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uploaded 07.14.06 -YouTube link added 01.31.09
3:30 PM, Wednesday, July 5th, 2006:
Although the date says July 5th, it's actually still July 3rd to me. I have been up since 8:30 AM Monday morning, nearly 55 hours ago, with two 30 minute naps to show for it. We are all completely wiped out and I had a quick moment to share some thoughts.
I'm back at the same hospice house (literally across the hall) that I was at in 2000 when my first grandmother passed. It's one of the more peaceful places I've ever been but it's certainly not easy to retrace your steps from such a traumatic event, and even harder when it's the same disease taking a loved one. And once again cancer attacks so unexpectedly and with such immediacy we're all left standing with our jaw dropped trying to understand how something could change so quickly overnight. This was in the "treatment" stage as I landed yesterday and the second I walked through the elevator doors they said she had pneumonia and may not make it through the day. Whew. She barely did and this afternoon she was moved to the Hospice. I'll be with her all night tonight as well.
The family, although shellshocked, have been so good with each other. Everyone here seems so much more concerned for someone else in the family, and that person is in turn more concerned for yet another member of the family caring for someone else... It's a cyclical pattern that has been woven throughout the past 2 days (and 6 weeks before I got here)...and it's just inspiring. Even watching my grandmother last night with one of her grandaughters who was shaken up saying: "I love you, it's OK". There is an overwhelming safety net of interdependence and support and no one is falling through the cracks. Every sentence that is spoken in regards to "How are you doing?" begins with:  "Well I'm really more concerned about..." and so on, and so on, and so on. It's extraordinary.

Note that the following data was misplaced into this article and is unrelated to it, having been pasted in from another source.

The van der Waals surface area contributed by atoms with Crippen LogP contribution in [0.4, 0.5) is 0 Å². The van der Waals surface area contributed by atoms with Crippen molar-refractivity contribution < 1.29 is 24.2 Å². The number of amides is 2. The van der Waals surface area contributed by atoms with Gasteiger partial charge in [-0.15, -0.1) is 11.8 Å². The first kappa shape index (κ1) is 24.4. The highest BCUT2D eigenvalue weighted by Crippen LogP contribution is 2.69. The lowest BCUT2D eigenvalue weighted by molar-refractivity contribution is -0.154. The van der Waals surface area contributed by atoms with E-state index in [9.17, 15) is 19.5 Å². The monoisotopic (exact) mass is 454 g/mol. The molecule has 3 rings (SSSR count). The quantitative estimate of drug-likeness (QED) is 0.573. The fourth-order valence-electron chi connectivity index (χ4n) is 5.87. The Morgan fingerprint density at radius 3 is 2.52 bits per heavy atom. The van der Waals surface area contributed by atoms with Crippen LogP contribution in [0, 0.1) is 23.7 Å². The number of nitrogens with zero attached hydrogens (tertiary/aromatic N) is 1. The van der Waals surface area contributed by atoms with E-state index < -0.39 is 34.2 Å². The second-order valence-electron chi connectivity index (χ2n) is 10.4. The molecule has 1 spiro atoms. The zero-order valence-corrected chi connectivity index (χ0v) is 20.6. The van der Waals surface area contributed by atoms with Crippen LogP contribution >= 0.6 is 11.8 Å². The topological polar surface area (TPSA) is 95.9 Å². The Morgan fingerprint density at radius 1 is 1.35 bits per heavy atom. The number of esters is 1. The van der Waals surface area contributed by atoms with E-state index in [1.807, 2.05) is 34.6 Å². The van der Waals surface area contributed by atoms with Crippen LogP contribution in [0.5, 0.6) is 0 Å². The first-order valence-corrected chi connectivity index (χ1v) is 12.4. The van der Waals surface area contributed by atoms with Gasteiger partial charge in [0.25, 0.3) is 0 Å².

On a personal level (which honestly hasn't crossed my mind until I opened this laptop), I'm just shocked at how surreal this is. Anyone who has been away from home for a long period of time will probably understand what I mean when I say this, but every family member becomes a character in a book. There's a detatchment from the family you knew as a child when you lived in the same city and you only see them at weddings and funerals. They've always aged a bit more than you remember, and since you always see them at emotional extremes, they become caricatures. The longer you're away from home, your memories begin to resemble that of movie characters since like the movies, you only see the important parts. Just bizarre how glaring that is and just how much I miss "hanging out" with my family with absolutely nothing pulling you one way or another.
Another moment that's sure to effect the way we all see this holiday for quite some time, you could see several of the city's fireworks displays from the top floor of her hospital room. In the midst of such devastating news and an absolute haze of emotions at 10 PM we started seeing about 6 different fireworks shows from all over the city. We all just kind of stopped and took 'em in for a bit. There were no oohs and ahhs...just watching.
Not sure we'll ever watch fireworks the same again...though I have to admit - that will be a nice way to remember my grandmother in the future.
They've told me we're very close, so I need to shut this down for now. I don't know how I'll have the power to be able to document the coming showdown on CBS, but I'll try to write a bit each day, even if I have to take the time and upload it at a later date.
Thanks for your thoughts and emails at this time. It means a lot.